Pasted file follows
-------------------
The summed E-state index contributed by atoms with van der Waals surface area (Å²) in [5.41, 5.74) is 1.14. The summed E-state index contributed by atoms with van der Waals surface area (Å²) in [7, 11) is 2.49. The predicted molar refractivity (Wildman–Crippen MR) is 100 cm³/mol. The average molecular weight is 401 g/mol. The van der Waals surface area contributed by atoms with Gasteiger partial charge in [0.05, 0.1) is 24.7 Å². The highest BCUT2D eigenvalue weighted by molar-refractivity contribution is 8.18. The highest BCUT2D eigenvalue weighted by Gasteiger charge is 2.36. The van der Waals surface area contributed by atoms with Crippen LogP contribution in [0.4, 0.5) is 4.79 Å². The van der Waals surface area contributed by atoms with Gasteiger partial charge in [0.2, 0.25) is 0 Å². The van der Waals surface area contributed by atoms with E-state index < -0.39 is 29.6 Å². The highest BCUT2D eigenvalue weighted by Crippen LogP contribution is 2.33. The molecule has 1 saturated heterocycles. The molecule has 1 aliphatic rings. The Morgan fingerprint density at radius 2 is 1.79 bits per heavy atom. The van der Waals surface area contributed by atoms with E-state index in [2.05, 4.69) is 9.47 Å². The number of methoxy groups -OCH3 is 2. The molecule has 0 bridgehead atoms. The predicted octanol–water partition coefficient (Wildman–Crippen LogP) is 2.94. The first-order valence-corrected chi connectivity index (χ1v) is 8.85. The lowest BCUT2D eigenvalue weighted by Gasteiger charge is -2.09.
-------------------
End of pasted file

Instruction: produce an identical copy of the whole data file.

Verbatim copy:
The summed E-state index contributed by atoms with van der Waals surface area (Å²) in [5.41, 5.74) is 1.14. The summed E-state index contributed by atoms with van der Waals surface area (Å²) in [7, 11) is 2.49. The predicted molar refractivity (Wildman–Crippen MR) is 100 cm³/mol. The average molecular weight is 401 g/mol. The van der Waals surface area contributed by atoms with Gasteiger partial charge in [0.05, 0.1) is 24.7 Å². The highest BCUT2D eigenvalue weighted by molar-refractivity contribution is 8.18. The highest BCUT2D eigenvalue weighted by Gasteiger charge is 2.36. The van der Waals surface area contributed by atoms with Crippen LogP contribution in [0.4, 0.5) is 4.79 Å². The van der Waals surface area contributed by atoms with Gasteiger partial charge in [0.2, 0.25) is 0 Å². The van der Waals surface area contributed by atoms with E-state index < -0.39 is 29.6 Å². The highest BCUT2D eigenvalue weighted by Crippen LogP contribution is 2.33. The molecule has 1 saturated heterocycles. The molecule has 1 aliphatic rings. The Morgan fingerprint density at radius 2 is 1.79 bits per heavy atom. The van der Waals surface area contributed by atoms with E-state index in [2.05, 4.69) is 9.47 Å². The number of methoxy groups -OCH3 is 2. The molecule has 0 bridgehead atoms. The predicted octanol–water partition coefficient (Wildman–Crippen LogP) is 2.94. The first-order valence-corrected chi connectivity index (χ1v) is 8.85. The lowest BCUT2D eigenvalue weighted by Gasteiger charge is -2.09.